Establishing Lifelong Competitiveness by Creating a High School Sports Combine

Why studies are showing that introducing opportunities at the high school level benefits both the athletes and the sports that they play.

As a young athlete who has played at both the high school and club level for many years, I can say with confidence that currently the only kids who have any chance to play a sport at an elite level are kids who have money. Creating a nationwide high school combine would bridge this gap and would give opportunities to kids who have never had them before.

I have travelled to many countries around the world from Australia to Mexico to Nicaragua to Canada, and there is nothing quite like the American high school sports system. Although most parents know that the best chance that their child has to play in college is to play on a club team, what they don’t know is that only seven percent of high school athletes end up playing in college. The percentage of kids who get a college scholarship to play a sport is so small that to most people it seems out of reach.

It is no secret that sports success in high school carries over to the classroom. Research is showing that schools with strong athletic programs have higher test scores and lower dropout rates, and that the success of the school as a whole depends on how well the school can find ways to strengthen the athletic programs as well as academic opportunities. In one study conducted by Chicago researchers, it was determined that sports creates long term improvements in study habits and grade point averages. Although many kids in the United States have the privilege to play organized athletics outside of school, many kids don’t. Many people say that ‘American principle and culture’ is based around the idea of having a central athletics program within the school, and that it has gone too far in most schools. In my mind, eliminating these opportunities would be devastating to countless kids across the country.

However, I am not saying that sports should always come first. If student-athletes were constantly allowed to miss school to play a sport that would not be a good thing. I am merely saying that despite the negative stereotypes based around sports culture in the United States, most evidence seems to indicate that school sports programs benefit students in ways that could never be accomplished through an academic program.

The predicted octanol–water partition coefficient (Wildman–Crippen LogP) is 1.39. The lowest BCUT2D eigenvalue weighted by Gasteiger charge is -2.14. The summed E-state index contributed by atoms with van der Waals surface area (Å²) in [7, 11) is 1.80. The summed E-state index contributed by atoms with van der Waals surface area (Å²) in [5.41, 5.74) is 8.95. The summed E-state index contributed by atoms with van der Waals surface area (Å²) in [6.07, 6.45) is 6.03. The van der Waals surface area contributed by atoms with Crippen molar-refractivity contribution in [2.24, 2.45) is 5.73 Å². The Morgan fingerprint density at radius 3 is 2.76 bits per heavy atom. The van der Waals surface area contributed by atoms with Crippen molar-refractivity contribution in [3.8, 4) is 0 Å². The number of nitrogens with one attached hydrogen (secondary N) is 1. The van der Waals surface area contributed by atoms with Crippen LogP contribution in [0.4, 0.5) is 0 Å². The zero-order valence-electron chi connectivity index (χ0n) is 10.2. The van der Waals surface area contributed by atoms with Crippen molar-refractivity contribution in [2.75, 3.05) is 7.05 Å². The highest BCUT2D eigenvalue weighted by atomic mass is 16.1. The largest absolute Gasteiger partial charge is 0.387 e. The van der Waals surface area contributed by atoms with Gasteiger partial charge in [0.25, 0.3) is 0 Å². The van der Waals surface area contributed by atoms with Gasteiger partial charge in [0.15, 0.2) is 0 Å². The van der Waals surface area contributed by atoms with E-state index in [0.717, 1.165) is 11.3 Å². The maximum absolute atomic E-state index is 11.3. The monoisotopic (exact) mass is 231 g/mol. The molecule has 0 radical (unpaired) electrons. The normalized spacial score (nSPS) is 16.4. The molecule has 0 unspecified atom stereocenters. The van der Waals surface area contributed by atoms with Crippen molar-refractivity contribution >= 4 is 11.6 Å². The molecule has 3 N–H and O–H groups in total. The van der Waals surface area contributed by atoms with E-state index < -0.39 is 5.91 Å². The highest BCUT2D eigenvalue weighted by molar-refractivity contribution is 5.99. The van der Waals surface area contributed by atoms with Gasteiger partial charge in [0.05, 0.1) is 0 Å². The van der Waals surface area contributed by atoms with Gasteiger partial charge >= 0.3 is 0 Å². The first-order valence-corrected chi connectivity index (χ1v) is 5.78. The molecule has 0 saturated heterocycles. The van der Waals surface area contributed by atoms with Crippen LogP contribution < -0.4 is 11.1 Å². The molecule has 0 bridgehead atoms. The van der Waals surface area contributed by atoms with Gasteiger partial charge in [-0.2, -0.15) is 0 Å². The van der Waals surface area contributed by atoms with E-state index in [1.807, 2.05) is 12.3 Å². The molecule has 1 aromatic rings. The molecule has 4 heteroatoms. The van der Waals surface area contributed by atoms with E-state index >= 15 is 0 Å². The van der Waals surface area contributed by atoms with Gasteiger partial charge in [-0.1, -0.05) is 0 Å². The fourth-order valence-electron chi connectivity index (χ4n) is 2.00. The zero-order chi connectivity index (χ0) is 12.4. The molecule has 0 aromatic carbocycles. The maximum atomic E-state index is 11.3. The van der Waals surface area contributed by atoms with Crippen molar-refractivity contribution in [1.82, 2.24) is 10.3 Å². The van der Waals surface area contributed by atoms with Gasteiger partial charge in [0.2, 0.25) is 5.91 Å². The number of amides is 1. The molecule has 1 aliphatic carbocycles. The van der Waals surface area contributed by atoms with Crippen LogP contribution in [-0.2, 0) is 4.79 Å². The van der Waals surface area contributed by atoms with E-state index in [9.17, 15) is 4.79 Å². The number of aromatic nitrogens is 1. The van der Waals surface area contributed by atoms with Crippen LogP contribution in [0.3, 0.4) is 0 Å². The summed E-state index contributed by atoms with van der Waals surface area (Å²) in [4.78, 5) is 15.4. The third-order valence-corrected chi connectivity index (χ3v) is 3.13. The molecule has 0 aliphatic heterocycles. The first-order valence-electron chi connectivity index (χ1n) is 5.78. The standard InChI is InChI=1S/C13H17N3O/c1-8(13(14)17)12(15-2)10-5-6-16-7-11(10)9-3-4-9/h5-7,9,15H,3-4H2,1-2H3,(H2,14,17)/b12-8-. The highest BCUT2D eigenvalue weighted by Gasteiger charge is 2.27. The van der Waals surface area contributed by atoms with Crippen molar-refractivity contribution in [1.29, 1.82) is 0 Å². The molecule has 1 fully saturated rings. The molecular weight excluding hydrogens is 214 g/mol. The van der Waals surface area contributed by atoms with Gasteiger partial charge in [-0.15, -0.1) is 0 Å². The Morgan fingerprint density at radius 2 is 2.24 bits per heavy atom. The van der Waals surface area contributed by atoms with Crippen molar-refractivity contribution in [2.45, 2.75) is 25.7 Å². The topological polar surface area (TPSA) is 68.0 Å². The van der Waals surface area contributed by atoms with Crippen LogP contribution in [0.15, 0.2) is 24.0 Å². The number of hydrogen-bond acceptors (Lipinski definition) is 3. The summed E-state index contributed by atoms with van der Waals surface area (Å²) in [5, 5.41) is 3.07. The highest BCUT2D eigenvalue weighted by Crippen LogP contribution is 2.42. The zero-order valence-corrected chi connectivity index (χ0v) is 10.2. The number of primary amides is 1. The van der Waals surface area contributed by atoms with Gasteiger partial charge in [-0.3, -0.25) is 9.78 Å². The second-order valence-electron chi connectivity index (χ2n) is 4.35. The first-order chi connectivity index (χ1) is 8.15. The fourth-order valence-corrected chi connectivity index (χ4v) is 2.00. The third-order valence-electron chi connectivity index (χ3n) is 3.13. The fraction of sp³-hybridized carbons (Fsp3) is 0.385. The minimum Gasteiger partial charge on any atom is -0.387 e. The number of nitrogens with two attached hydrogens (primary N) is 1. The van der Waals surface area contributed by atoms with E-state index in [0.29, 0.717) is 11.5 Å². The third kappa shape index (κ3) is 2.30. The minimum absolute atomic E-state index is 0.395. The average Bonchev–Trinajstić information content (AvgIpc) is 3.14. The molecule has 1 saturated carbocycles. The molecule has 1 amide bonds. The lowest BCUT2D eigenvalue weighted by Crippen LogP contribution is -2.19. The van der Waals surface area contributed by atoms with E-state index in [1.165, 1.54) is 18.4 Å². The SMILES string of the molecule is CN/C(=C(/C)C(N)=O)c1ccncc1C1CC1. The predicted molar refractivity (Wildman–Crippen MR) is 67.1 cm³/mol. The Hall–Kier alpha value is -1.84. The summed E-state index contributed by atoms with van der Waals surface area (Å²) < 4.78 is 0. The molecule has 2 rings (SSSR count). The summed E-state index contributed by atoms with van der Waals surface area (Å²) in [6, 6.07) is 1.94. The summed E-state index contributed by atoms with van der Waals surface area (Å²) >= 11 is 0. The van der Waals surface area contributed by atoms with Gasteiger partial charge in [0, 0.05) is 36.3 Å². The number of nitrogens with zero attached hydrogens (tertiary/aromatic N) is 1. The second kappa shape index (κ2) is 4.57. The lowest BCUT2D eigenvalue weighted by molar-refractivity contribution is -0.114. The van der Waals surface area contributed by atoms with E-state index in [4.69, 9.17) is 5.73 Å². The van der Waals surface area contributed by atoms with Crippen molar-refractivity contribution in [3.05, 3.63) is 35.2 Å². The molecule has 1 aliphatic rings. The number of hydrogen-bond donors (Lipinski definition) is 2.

In the recent Atlantic article “The Case Against High School Sports” written by Amanda Ripley, she claims that “sports are embedded in American schools in a way they are not almost anywhere else.” American student-athletes sacrifice a lot to pursue their hobby and sometimes even their dream, but the benefits far outweigh the costs. Daniel H. Bowen and Jay P. Greene from the University of Arkansas found a direct relationship between schools winning percentages and athletic participation, and graduation rates as well as test scores. Harvard political science professor Robert Putnam says in his book that high school sports teach students valuable skills such as leadership, teamwork, self-discipline, and strong work habits.

One group that discovered just how immense the gap is in high school sports participation between wealthy and low income families is the Massachusetts Interscholastic Athletic Association. They found that in the 10 poorest communities in Massachusetts sports participation was 43 percent below the statewide average, and in the 10 wealthiest communities participation was 32 percent above the average. This divide is a huge problem because most educators believe that participation as well as success in extracurricular activities leads to more academic success and a stronger drive to come to school and learn.

It was the fall of 2016. As a young athlete I had always dreamed of this moment but I never thought that it would really happen to me. I was a junior in high school, playing at the highest level of baseball that there is in Jupiter, Florida. I had the eyes of 60 coaches from 60 of the most renowned educational institutions in the country. This was the Headfirst Baseball Showcase for kids with good grades, who are looking to pursue their baseball career through college.